On September 25, 2015, Five hundred entrepreneurs gathered at DreamTalks 2.0 event in Vancouver.
Trademark Factory had a booth at the event, and we had our free trademark registration services draw.
Watch the video and find out who the lucky winner is!
Spoiler Alert: Masha Mincov who worked the trade show with me is also featured in the video, along with her little sister Patricia.
It’s been a fun ride.
I was a lawyer for over 20 years.
After being a lawyer in Russia for 13 years, I moved to Canada in 2007, and went straight back to law school. After four more years, I became a Canadian lawyer and a registered trademark agent, and started my own law firm.
In Canada, only trademark agents can represent clients before the Canadian Intellectual Property Office. Trademark agents are also authorized to file and prosecute U.S. trademarks for Canadian residents.
Interestingly, lawyers who are not licensed as trademark agents in Canada, may not file trademarks in Canada on behalf of their clients. In other words, trademark agents who are not lawyers may file trademarks in Canada, but lawyers who are not trademark agents may not.
As of June 30, I gave up my lawyer license and continue running Trademark Factory International Inc. with my trademark agent license.
I didn’t suddenly lose passion for the law of intellectual property. I still I care deeply about it, and I still love Protecting Your Ideas and Covering Your Assets®. In fact, every time I'd tell my story that I've been a lawyer for 20 years, people would say that I don't look like someone who's been a lawyer for 20 years. And my answer was always, “Well, it's because unlike most lawyers, I don't hate doing what I have been doing for the last 20 years.”
Why am I giving up my license then?
There are many arbitrary rules that regulate what lawyers can and cannot do. These archaic rules were making it unnecessarily difficult for Trademark Factory® to provide our clients with the level of service they deserve. Despite the pretense that these regulations are designed to protect the public in their dealings with legal professionals, they only benefit big-firm lawyers and the regulators themselves.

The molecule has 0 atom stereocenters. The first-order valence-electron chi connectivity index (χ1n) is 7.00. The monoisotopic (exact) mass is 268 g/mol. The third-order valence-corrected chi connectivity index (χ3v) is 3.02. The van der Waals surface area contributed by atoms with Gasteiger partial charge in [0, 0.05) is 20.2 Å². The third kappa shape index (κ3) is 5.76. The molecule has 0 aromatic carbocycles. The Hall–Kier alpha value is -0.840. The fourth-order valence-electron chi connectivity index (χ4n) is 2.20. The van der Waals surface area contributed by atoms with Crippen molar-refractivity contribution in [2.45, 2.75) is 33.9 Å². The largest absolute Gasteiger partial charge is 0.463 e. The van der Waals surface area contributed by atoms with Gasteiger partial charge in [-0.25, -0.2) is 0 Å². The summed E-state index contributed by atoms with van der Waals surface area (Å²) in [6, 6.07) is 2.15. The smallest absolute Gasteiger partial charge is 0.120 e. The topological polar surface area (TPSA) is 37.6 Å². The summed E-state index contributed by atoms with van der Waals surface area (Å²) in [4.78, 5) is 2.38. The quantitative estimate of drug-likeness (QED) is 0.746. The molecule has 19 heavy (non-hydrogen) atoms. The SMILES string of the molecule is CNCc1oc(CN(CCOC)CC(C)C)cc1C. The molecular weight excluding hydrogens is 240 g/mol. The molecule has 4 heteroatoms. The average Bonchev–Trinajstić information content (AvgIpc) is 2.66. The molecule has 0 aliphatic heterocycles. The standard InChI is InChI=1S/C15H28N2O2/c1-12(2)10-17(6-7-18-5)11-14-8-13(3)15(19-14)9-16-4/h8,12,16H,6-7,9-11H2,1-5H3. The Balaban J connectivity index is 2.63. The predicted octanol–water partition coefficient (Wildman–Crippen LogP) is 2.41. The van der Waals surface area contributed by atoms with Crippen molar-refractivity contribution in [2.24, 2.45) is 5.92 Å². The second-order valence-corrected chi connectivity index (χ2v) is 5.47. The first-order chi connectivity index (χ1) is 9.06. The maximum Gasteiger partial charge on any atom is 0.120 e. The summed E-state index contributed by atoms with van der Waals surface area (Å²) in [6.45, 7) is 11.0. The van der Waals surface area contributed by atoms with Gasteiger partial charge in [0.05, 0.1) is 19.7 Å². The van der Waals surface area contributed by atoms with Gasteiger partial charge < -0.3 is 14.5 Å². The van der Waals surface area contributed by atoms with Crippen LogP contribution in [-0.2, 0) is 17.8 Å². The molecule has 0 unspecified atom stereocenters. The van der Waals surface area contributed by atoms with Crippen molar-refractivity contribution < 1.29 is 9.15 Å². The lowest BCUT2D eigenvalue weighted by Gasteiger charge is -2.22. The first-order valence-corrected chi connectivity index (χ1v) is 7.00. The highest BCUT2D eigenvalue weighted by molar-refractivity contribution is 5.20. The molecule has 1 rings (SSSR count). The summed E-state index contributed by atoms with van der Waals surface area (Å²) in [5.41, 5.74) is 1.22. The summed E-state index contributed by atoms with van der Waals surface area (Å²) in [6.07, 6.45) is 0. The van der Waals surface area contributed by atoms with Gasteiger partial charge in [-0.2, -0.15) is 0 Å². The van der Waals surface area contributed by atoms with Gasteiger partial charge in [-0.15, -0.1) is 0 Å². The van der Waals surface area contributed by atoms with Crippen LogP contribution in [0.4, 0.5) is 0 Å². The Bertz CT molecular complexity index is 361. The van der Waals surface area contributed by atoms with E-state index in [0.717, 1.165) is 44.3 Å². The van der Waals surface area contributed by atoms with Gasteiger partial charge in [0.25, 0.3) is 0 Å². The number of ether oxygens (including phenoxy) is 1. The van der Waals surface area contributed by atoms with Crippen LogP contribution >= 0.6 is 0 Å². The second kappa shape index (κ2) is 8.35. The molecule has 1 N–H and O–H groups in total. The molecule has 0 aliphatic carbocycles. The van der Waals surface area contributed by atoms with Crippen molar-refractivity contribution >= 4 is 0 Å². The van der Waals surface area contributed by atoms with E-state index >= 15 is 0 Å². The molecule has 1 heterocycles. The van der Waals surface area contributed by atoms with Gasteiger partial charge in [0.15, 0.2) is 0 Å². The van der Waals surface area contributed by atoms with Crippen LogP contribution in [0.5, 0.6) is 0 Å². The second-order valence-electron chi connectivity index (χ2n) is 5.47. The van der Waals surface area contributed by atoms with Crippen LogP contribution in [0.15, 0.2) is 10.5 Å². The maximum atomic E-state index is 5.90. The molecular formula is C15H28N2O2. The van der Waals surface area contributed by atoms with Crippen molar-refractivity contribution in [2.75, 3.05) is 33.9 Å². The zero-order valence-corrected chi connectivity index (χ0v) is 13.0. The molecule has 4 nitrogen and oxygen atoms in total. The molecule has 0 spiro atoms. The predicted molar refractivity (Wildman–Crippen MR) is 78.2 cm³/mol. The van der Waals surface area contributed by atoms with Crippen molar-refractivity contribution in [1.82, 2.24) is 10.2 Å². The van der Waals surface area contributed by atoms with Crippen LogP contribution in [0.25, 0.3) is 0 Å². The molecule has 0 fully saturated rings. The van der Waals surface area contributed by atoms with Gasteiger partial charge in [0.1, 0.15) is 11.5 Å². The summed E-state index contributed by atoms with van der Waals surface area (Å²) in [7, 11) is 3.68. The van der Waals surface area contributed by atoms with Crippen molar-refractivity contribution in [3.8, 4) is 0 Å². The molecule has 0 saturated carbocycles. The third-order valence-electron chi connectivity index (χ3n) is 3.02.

These regulations would have me do business the 19th century way, while, to the delight of our clients, I am intent to provide alternative, result-oriented legal solutions. As I've always said, “If you are looking for a traditional lawyer to charge you in 6-minute increments every time the lawyer, their paralegal or assistants sneeze on your file, there are plenty of such lawyers around. I just don't want to be one of them.”
The first tagline I used for Mincov Law Corporation was "Outside The Box Legal Solutions," and I've always been pushing the envelope to provide business owners with legal services they were looking for. Recently, I realized that I don't even need to be in the box to provide solutions that lie outside of it.
I know for a fact that my clients didn’t choose me because I had a laminated piece of paper from the Law Society that graciously allowed me to call myself a lawyer. They entrusted me with their business because they like and trust me, because they like the way I do business, and because they like the results we are consistently delivering.
My mission with Trademark Factory® is to forever change the way the world does trademarks. My goal is to allow businesses and entrepreneurs from around the globe to register their trademarks anywhere in the world with a free trademark search, a single all-inclusive flat fee, and a 100% money-back guarantee.
While I am an expert in trademark laws, because of the Law Society regulations, I cannot fulfill my mission while carrying a license of a practicing lawyer in Canada.
With the license no longer tying my hands, we will be able to:
– expand Trademark FactoryÃƒï¿½Ã‚Â® to other jurisdictions (who wants a European Union trademark for a flat fee with a 100% money-back guarantee?);
– pay referral fees to those who spread the message about Trademark Factory® (we'll be making a separate announcement on that but feel free to inquire directly); and
– get involved in complementary businesses outside of trademarking services.
You cannot imagine how much your support means to me.
THANK YOU! read more…
This is becoming an annual tradition.
This year’s Christmas song:
To those of you who haven’t seen it, last year, I recorded quite a different song:
Yesterday, Mincov Law Corporation presented the Trademark Factory® service at SOHO Trade Show in Toronto.
We had a draw for free trademark registration services.